Following Tuesday's debate, both candidates made stops in Norfolk on Thursday. They discussed their plans to boost the state's economy.
Youngkin wants to create 400,000 jobs in the state. He said 10,000 of those would be start-up businesses.
"We absolutely recognize that manufacturing is at the heart of our job growth and we have great opportunities to bring manufacturing to Virginia," he said.
McAuliffe said he also plans to bring hundreds of thousands of jobs to the Commonwealth.
"We to continue to recruit businesses who come here to Virginia," McAuliffe said. "We have to continue to be an open and welcoming state. You know I'm the one who recruited Amazon, Facebook, Google, Microsoft."
Both candidates said they also want to support the small businesses already here impacted by the pandemic.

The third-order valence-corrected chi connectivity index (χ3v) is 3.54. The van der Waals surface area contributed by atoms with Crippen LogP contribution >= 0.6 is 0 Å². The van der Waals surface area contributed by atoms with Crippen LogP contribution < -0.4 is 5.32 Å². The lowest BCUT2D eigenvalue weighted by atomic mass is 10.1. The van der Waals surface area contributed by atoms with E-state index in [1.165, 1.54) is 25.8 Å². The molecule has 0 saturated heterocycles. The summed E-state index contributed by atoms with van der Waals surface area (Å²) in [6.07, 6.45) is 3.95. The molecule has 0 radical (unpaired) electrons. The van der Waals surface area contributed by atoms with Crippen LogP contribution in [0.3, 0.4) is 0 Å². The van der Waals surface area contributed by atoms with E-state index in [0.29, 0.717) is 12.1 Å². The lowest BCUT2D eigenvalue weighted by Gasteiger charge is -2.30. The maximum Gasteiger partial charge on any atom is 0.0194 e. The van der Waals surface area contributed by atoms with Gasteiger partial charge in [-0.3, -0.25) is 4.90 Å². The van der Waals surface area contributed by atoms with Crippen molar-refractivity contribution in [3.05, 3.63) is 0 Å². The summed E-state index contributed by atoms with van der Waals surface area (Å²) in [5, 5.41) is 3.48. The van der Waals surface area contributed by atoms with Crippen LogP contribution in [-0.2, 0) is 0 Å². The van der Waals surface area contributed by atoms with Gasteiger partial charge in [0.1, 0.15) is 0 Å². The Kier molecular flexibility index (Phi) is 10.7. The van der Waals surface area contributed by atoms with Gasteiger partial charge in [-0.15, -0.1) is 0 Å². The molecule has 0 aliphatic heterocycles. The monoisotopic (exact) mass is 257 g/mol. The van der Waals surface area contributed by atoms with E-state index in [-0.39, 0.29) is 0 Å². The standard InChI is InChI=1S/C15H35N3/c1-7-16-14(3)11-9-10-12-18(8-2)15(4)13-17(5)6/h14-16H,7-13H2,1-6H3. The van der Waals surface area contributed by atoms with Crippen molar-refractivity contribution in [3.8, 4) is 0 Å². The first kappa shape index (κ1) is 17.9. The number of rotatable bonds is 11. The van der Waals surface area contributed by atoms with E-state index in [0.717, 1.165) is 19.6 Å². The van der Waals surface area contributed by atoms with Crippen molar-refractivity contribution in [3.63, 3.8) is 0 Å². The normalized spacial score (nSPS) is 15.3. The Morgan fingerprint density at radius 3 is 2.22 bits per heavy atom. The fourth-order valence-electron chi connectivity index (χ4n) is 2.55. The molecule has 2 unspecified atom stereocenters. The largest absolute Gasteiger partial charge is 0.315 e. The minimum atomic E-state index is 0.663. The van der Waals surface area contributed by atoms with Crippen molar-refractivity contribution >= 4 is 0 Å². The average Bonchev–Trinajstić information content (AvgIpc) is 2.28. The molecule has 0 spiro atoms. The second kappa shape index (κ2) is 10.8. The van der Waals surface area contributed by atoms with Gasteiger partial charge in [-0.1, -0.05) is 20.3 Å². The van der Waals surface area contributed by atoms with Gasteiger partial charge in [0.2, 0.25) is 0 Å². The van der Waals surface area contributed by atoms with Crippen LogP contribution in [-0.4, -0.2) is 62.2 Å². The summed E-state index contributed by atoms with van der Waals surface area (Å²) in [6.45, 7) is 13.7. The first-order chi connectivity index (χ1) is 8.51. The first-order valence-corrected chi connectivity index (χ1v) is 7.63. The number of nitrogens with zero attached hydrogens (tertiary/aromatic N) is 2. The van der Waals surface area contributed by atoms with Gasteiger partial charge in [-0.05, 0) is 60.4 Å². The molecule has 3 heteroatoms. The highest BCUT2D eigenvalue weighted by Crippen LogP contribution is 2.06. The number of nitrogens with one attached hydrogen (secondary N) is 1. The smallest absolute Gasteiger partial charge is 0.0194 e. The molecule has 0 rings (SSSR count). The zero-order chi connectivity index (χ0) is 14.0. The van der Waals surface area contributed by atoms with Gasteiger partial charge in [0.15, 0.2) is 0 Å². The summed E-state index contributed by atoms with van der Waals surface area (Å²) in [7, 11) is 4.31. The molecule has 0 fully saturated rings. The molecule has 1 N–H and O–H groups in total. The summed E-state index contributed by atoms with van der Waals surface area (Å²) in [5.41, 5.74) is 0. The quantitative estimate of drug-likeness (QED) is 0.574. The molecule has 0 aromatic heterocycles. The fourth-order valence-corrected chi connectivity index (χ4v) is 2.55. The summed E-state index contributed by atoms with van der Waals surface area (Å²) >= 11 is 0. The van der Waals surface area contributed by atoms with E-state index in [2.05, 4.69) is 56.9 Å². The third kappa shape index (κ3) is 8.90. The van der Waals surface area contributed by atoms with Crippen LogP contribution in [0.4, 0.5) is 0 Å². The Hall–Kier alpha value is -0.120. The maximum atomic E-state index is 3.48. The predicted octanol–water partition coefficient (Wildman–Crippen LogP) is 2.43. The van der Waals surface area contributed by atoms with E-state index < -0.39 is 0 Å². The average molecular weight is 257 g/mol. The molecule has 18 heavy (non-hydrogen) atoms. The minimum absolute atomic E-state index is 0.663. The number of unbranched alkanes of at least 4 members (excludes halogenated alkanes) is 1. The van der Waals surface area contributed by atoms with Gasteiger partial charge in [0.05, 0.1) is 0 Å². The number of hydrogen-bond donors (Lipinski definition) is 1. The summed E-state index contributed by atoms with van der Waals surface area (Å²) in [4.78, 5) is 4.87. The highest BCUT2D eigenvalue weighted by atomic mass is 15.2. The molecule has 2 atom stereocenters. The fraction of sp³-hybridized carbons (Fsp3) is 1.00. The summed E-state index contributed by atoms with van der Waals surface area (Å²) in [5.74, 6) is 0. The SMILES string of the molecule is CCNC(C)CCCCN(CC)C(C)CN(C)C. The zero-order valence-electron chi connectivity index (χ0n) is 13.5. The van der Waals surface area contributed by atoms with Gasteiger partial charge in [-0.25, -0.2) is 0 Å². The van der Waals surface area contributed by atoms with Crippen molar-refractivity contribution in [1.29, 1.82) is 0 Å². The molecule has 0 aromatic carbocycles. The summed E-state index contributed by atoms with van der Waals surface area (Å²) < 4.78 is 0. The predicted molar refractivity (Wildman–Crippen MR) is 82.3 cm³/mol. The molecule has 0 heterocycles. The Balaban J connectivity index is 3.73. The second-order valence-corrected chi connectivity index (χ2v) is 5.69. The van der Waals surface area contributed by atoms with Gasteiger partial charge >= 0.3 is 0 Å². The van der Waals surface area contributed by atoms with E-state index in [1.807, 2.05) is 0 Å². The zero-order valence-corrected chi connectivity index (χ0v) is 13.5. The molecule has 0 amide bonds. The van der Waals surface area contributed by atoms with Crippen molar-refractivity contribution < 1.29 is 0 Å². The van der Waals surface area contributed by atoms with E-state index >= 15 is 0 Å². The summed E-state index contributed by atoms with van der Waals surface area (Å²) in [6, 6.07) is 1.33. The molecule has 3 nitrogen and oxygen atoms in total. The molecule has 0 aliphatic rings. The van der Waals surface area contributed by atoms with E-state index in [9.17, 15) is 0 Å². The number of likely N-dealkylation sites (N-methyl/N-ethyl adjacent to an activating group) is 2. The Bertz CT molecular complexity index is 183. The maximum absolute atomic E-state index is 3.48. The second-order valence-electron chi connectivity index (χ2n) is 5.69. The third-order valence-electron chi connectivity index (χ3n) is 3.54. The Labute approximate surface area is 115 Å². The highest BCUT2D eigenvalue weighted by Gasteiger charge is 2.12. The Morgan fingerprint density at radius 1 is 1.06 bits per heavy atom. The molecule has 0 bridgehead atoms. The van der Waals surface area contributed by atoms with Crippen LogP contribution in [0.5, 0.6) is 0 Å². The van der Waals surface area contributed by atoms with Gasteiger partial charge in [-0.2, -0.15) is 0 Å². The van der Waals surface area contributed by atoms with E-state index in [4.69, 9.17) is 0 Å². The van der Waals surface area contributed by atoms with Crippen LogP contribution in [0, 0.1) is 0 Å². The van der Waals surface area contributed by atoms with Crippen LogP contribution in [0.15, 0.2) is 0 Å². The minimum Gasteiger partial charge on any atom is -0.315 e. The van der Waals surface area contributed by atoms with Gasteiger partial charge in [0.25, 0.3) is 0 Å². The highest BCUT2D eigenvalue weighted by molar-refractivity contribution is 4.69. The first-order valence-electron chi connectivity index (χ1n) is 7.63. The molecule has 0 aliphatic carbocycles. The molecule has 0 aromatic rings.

"The state needs to get more aggressive," McAuliffe said. "We need to have more lending programs to help small businesses. I have a whole plan on how we can do micro-loan targeting to help businesses who are in trouble during this pandemic."
Youngkin says he was disappointed when Virginia locked down at the start of COVID-19. He says it's something he won't do.
"Number one thing is we're going to keep Virginia open, no lockdowns," Youngkin said. "The second thing is we're going to go ahead and kill 25 percent of job-killing regulations. Just slice them away. Third, I'm going to protect our right to work status."
On minimum wage, McAuliffe hopes to speed up the state's plan by two years, boosting it to $15 an hour by 2024.
"If we're going to get truly out of this COVID because COVID has been so tough to so many families here in Virginia," McAuliffe said. "We got to lift people up. We got to lift families up and pay them a living wage."
Youngkin says the state is already on the right track with raising the minimum wage by 2026.
"The law that's been passed is one that I can actually work with," Youngkin said. "It's a good gradual increase over time."
Early voting in the gubernatorial election is underway and goes until Oct. 30. Oct. 12 is the deadline to register to vote in the Nov. 2 election.